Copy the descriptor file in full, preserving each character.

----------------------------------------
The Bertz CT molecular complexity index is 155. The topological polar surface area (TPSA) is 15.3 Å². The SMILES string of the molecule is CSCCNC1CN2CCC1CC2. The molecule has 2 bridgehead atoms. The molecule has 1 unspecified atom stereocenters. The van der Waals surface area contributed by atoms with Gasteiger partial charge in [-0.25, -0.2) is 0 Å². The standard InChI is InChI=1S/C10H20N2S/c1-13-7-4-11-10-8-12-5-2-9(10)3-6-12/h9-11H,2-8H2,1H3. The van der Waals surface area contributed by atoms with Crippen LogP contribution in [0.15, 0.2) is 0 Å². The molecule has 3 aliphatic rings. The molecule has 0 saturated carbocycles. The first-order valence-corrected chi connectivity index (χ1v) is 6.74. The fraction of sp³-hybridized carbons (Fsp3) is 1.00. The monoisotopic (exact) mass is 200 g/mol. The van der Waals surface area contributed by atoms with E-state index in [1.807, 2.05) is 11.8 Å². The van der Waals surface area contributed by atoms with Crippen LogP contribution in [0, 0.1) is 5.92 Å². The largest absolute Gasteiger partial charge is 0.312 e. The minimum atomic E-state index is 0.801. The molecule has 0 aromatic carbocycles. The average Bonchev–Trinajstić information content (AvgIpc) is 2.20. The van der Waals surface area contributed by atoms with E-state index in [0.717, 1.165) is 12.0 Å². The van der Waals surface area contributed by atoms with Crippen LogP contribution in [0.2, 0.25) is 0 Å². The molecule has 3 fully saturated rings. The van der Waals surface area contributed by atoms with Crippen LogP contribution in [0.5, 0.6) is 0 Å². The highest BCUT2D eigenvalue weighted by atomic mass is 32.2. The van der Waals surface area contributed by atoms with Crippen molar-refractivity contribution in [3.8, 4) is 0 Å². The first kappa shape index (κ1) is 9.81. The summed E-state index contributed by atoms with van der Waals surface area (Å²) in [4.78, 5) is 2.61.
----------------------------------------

The Bertz CT molecular complexity index is 155. The topological polar surface area (TPSA) is 15.3 Å². The SMILES string of the molecule is CSCCNC1CN2CCC1CC2. The molecule has 2 bridgehead atoms. The molecule has 1 unspecified atom stereocenters. The van der Waals surface area contributed by atoms with Gasteiger partial charge in [-0.25, -0.2) is 0 Å². The standard InChI is InChI=1S/C10H20N2S/c1-13-7-4-11-10-8-12-5-2-9(10)3-6-12/h9-11H,2-8H2,1H3. The van der Waals surface area contributed by atoms with Crippen LogP contribution in [0.15, 0.2) is 0 Å². The molecule has 3 aliphatic rings. The molecule has 0 saturated carbocycles. The first-order valence-corrected chi connectivity index (χ1v) is 6.74. The fraction of sp³-hybridized carbons (Fsp3) is 1.00. The monoisotopic (exact) mass is 200 g/mol. The van der Waals surface area contributed by atoms with E-state index in [1.807, 2.05) is 11.8 Å². The van der Waals surface area contributed by atoms with Crippen LogP contribution in [0, 0.1) is 5.92 Å². The largest absolute Gasteiger partial charge is 0.312 e. The minimum atomic E-state index is 0.801. The molecule has 0 aromatic carbocycles. The average Bonchev–Trinajstić information content (AvgIpc) is 2.20. The van der Waals surface area contributed by atoms with E-state index in [0.717, 1.165) is 12.0 Å². The van der Waals surface area contributed by atoms with Crippen LogP contribution in [0.2, 0.25) is 0 Å². The molecule has 3 fully saturated rings. The van der Waals surface area contributed by atoms with Crippen LogP contribution in [0.5, 0.6) is 0 Å². The highest BCUT2D eigenvalue weighted by atomic mass is 32.2. The van der Waals surface area contributed by atoms with Crippen molar-refractivity contribution in [3.8, 4) is 0 Å². The first kappa shape index (κ1) is 9.81. The summed E-state index contributed by atoms with van der Waals surface area (Å²) in [4.78, 5) is 2.61.